Ten months have past since the container ship Rena went aground on Astrolabe Reef. The bow section still remains above the surface, but has increased its list from 22 degrees to 32 degrees. Salvors are still working on removing the wreck of the reef. Helicopters are lifting 1 to 2 ton cut pieces of the hull to a nearby salvage vessel. This removal is slated to take some 100 days to complete. The stern section remains below the surface between 10 to 80 meters deep. No decision has been made to the final outcome of the stern section.
Focus has been on shoreline clean-up work of plastic particulates. The plastic has been washing up along 38 beaches around Tauranga. The pollution is spread over a wide area. Containers are also being removed from the seabed. By August 2012, some 977 out of 1368 containers have been recovered. Many containers are being recovered using ROVs (Remote Operated Vehicles) from depths up to 50 meters deep.
More photos released by Maritime New Zealand of the Rena’s stern sinking including 3D images of the stern’s current position on the reef. Reports state the tug Go Canopus did attempt to reposition the stern section of the Rena so that the barge Smit Borneo could maneuver closer when salvage would resumed. Divers will inspect the stern to verify if the barge can be position over the submerged section.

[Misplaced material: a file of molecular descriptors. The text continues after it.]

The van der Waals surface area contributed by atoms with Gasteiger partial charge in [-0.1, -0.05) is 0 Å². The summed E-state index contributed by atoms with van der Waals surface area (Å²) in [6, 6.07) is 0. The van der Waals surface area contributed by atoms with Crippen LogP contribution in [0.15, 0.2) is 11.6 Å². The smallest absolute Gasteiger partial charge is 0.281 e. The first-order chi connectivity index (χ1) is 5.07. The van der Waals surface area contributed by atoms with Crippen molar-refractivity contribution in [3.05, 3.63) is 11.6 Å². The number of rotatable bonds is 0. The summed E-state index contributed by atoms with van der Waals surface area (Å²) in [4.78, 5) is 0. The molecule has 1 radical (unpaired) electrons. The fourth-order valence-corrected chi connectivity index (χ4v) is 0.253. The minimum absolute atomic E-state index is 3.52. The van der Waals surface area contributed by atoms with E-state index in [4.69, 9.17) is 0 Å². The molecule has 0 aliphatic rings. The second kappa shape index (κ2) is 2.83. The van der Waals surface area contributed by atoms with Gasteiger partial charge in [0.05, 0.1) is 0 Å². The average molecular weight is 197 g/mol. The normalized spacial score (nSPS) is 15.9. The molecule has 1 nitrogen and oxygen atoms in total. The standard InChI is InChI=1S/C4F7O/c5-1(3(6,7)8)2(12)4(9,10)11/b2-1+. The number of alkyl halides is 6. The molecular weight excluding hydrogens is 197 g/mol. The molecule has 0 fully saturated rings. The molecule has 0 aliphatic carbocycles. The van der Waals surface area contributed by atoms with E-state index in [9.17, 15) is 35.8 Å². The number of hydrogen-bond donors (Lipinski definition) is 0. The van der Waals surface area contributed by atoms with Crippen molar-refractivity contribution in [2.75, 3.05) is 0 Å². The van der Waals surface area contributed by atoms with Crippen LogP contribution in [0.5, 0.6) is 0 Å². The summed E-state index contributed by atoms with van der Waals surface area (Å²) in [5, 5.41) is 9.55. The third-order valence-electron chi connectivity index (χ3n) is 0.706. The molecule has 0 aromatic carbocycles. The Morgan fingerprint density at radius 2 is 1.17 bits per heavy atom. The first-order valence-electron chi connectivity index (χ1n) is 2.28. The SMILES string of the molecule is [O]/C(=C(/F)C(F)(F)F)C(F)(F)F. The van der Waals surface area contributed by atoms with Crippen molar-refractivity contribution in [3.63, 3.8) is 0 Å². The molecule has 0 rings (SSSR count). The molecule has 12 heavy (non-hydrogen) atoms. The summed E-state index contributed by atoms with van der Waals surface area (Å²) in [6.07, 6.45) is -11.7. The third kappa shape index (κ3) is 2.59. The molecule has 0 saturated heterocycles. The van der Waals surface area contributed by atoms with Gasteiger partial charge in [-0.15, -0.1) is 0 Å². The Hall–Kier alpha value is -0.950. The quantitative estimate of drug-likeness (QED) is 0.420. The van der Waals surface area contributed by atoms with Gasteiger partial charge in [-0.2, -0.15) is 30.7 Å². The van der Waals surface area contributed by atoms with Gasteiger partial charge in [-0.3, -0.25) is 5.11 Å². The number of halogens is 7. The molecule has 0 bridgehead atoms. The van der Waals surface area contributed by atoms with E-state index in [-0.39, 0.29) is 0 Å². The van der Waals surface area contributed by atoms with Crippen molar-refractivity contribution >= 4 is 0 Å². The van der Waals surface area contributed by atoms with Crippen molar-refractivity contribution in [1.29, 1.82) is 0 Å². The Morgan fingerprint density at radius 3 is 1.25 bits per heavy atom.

The stern took less than 30 minutes to sink.
The total number of containers lost overboard is estimated near 250.
The stern section still had some 400 containers in the stern when it sank
13 vessels have been deployed in salvage operations
The Rena has moved further on to the Astrolabe reef which has stabilized the vessel and may allow salvage teams time to pump off the remaining oil and diesel fuel on board. The Rena now is listing at 22 degrees to starboard with its starboard railing at or below the waterline. Oil recovery may begin the next day as salvage crews begin to setup equipment. Reports state the team will attempt to empty the largest oil tank of 700 tons then move on to the smaller 350 to 400 ton tank. Some 55 out of the 88 containers have been located or ashore. Authorities state that the containers will be collected on Motiti Island.